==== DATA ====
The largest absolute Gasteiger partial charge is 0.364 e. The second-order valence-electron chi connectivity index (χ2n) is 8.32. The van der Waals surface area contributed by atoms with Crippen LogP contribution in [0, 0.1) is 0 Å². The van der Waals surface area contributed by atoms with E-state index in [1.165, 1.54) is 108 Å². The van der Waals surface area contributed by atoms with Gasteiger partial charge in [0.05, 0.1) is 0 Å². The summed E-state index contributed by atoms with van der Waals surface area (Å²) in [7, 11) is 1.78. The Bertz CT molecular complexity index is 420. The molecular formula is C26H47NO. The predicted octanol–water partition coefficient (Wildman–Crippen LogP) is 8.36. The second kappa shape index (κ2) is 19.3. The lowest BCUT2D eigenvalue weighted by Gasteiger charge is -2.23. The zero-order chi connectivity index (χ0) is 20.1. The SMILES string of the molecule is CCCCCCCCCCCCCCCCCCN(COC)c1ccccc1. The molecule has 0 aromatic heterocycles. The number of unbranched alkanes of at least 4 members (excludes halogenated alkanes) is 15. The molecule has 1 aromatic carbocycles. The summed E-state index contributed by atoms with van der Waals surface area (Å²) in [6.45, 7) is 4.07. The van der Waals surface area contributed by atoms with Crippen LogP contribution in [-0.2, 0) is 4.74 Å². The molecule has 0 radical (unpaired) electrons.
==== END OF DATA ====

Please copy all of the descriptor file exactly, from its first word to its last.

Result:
The largest absolute Gasteiger partial charge is 0.364 e. The second-order valence-electron chi connectivity index (χ2n) is 8.32. The van der Waals surface area contributed by atoms with Crippen LogP contribution in [0, 0.1) is 0 Å². The van der Waals surface area contributed by atoms with E-state index in [1.165, 1.54) is 108 Å². The van der Waals surface area contributed by atoms with Gasteiger partial charge in [0.05, 0.1) is 0 Å². The summed E-state index contributed by atoms with van der Waals surface area (Å²) in [7, 11) is 1.78. The Bertz CT molecular complexity index is 420. The molecular formula is C26H47NO. The predicted octanol–water partition coefficient (Wildman–Crippen LogP) is 8.36. The second kappa shape index (κ2) is 19.3. The lowest BCUT2D eigenvalue weighted by Gasteiger charge is -2.23. The zero-order chi connectivity index (χ0) is 20.1. The SMILES string of the molecule is CCCCCCCCCCCCCCCCCCN(COC)c1ccccc1. The molecule has 0 aromatic heterocycles. The number of unbranched alkanes of at least 4 members (excludes halogenated alkanes) is 15. The molecule has 1 aromatic carbocycles. The summed E-state index contributed by atoms with van der Waals surface area (Å²) in [6.45, 7) is 4.07. The van der Waals surface area contributed by atoms with Crippen LogP contribution in [-0.2, 0) is 4.74 Å². The molecule has 0 radical (unpaired) electrons.